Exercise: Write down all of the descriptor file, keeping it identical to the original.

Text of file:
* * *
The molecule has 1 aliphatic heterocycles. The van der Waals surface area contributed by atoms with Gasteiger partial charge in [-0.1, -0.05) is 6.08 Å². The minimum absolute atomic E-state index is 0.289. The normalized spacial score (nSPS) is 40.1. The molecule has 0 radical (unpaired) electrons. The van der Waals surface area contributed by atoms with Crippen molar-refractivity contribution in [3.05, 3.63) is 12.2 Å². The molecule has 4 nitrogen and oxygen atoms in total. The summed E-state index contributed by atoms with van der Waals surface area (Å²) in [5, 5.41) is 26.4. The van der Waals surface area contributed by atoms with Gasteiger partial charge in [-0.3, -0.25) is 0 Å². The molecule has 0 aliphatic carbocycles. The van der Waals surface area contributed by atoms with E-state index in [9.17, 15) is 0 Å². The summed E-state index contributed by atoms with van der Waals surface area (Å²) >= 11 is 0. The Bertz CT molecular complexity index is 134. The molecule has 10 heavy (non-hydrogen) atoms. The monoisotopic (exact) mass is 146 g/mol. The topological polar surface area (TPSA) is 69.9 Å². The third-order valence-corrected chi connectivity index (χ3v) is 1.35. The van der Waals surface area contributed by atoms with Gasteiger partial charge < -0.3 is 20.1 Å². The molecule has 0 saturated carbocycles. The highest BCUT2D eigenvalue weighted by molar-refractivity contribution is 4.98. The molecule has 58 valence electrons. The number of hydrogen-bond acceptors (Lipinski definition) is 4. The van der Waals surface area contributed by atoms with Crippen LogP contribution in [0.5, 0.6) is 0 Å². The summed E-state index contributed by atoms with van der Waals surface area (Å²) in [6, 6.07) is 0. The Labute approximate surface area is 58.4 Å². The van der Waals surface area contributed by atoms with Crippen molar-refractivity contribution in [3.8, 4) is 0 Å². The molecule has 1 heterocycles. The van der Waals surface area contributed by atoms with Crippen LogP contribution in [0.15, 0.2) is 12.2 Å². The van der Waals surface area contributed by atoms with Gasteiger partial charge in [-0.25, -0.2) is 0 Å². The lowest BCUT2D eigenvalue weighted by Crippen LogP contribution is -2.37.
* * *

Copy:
The molecule has 1 aliphatic heterocycles. The van der Waals surface area contributed by atoms with Gasteiger partial charge in [-0.1, -0.05) is 6.08 Å². The minimum absolute atomic E-state index is 0.289. The normalized spacial score (nSPS) is 40.1. The molecule has 0 radical (unpaired) electrons. The van der Waals surface area contributed by atoms with Crippen molar-refractivity contribution in [3.05, 3.63) is 12.2 Å². The molecule has 4 nitrogen and oxygen atoms in total. The summed E-state index contributed by atoms with van der Waals surface area (Å²) in [5, 5.41) is 26.4. The van der Waals surface area contributed by atoms with Gasteiger partial charge in [-0.3, -0.25) is 0 Å². The molecule has 0 aliphatic carbocycles. The van der Waals surface area contributed by atoms with E-state index in [9.17, 15) is 0 Å². The summed E-state index contributed by atoms with van der Waals surface area (Å²) >= 11 is 0. The Bertz CT molecular complexity index is 134. The molecule has 10 heavy (non-hydrogen) atoms. The monoisotopic (exact) mass is 146 g/mol. The topological polar surface area (TPSA) is 69.9 Å². The third-order valence-corrected chi connectivity index (χ3v) is 1.35. The van der Waals surface area contributed by atoms with Gasteiger partial charge < -0.3 is 20.1 Å². The molecule has 0 saturated carbocycles. The highest BCUT2D eigenvalue weighted by molar-refractivity contribution is 4.98. The molecule has 58 valence electrons. The number of hydrogen-bond acceptors (Lipinski definition) is 4. The van der Waals surface area contributed by atoms with Crippen LogP contribution in [0.5, 0.6) is 0 Å². The summed E-state index contributed by atoms with van der Waals surface area (Å²) in [6, 6.07) is 0. The Labute approximate surface area is 58.4 Å². The van der Waals surface area contributed by atoms with Crippen molar-refractivity contribution in [3.8, 4) is 0 Å². The molecule has 1 heterocycles. The van der Waals surface area contributed by atoms with Crippen LogP contribution in [0.15, 0.2) is 12.2 Å². The van der Waals surface area contributed by atoms with Gasteiger partial charge in [-0.25, -0.2) is 0 Å². The lowest BCUT2D eigenvalue weighted by Crippen LogP contribution is -2.37.